Just to make sure that I was understood, I was also pointing out that "you can have a well-specified Bayesian belief over your partner" even without agreeing on a common prior, as long as you agree on a common set of possibilities or something effectively similar. This means that talking about "Bayesian agents without a common prior" is well-defined. When there is not a common prior, this lead to an arbitrarily deep nesting of beliefs, but they are all well-defined. I can refer to "what A believes that B believes about A" without running into Russell's Paradox. When the priors mis-match then the entire hierarchy of these beliefs might be useful to reason about, but when there is a common prior, it allows much of the hierarchy to collapse.
3Rohin Shah4y
I think once you settle on a "simple" welfare function, it is possible that there are _no_ Nash equilibria such that the agents are optimizing that welfare function (I don't even really know what it means to optimize the welfare function, given that you have to also punish the opponent, which isn't an action that is useful for the welfare function). Hmm, I meant one thing and wrote another. I meant to say "there aren't any theorems proven in this post".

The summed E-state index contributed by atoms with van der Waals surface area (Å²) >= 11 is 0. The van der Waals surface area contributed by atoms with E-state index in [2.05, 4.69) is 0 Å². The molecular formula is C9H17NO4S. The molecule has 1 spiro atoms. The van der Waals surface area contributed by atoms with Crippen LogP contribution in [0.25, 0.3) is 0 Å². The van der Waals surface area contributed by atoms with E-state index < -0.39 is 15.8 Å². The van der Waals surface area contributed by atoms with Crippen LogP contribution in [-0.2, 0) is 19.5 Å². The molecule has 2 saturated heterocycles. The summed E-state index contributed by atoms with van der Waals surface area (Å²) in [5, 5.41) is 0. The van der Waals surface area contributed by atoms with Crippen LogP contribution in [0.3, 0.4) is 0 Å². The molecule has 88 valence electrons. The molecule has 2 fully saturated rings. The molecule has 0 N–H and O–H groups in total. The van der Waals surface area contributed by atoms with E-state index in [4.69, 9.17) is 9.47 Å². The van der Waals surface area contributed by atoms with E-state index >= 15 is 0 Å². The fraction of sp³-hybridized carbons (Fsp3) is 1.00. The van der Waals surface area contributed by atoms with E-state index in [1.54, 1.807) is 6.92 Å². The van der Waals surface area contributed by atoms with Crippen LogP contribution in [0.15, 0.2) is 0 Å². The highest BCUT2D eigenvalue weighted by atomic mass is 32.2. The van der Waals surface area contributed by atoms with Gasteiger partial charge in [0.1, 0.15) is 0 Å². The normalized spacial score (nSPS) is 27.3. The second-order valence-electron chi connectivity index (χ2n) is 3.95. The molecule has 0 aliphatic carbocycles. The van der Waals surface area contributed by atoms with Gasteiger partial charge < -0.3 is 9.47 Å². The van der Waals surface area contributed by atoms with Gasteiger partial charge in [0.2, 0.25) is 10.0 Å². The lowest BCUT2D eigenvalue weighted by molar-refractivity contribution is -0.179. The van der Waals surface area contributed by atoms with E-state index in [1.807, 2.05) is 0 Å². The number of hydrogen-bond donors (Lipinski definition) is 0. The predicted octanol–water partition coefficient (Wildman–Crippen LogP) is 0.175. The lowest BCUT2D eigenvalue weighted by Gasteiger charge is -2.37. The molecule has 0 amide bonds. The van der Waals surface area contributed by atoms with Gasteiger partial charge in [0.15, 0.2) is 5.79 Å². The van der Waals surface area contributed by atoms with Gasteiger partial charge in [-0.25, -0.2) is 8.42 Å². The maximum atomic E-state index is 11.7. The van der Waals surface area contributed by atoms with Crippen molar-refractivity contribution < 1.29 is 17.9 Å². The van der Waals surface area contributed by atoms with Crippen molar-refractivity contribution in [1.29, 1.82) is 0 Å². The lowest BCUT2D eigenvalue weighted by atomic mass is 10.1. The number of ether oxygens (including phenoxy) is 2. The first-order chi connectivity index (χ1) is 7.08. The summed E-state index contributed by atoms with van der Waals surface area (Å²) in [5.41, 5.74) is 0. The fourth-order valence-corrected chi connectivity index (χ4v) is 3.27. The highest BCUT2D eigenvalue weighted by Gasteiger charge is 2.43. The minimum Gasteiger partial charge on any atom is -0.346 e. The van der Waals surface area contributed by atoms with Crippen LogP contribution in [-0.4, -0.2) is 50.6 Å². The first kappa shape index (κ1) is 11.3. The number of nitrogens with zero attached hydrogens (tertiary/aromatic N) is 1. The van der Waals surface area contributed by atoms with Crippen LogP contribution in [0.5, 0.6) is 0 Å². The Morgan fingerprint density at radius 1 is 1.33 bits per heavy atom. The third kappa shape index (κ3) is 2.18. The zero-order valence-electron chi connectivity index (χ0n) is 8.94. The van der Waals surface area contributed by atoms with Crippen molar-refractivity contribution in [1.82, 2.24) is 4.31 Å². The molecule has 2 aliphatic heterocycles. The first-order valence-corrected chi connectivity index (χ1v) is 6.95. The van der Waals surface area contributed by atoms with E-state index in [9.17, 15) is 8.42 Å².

both players want to optimize the welfare function (making it a collaborative game)

The game is collaborative in the sense that a welfare function is optimized in equilibrium, but the principals will in general have different terminal goals (reward functions) and the equilibrium will be enforced with punishments (cf. tit-for-tat).

the issue is primarily that in a collaborative game, the optimal thing for you to do depends strongly on who your partner is, but you may not have a good understanding of who your partner is, and if you're wrong you can do arb

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2Rohin Shah4y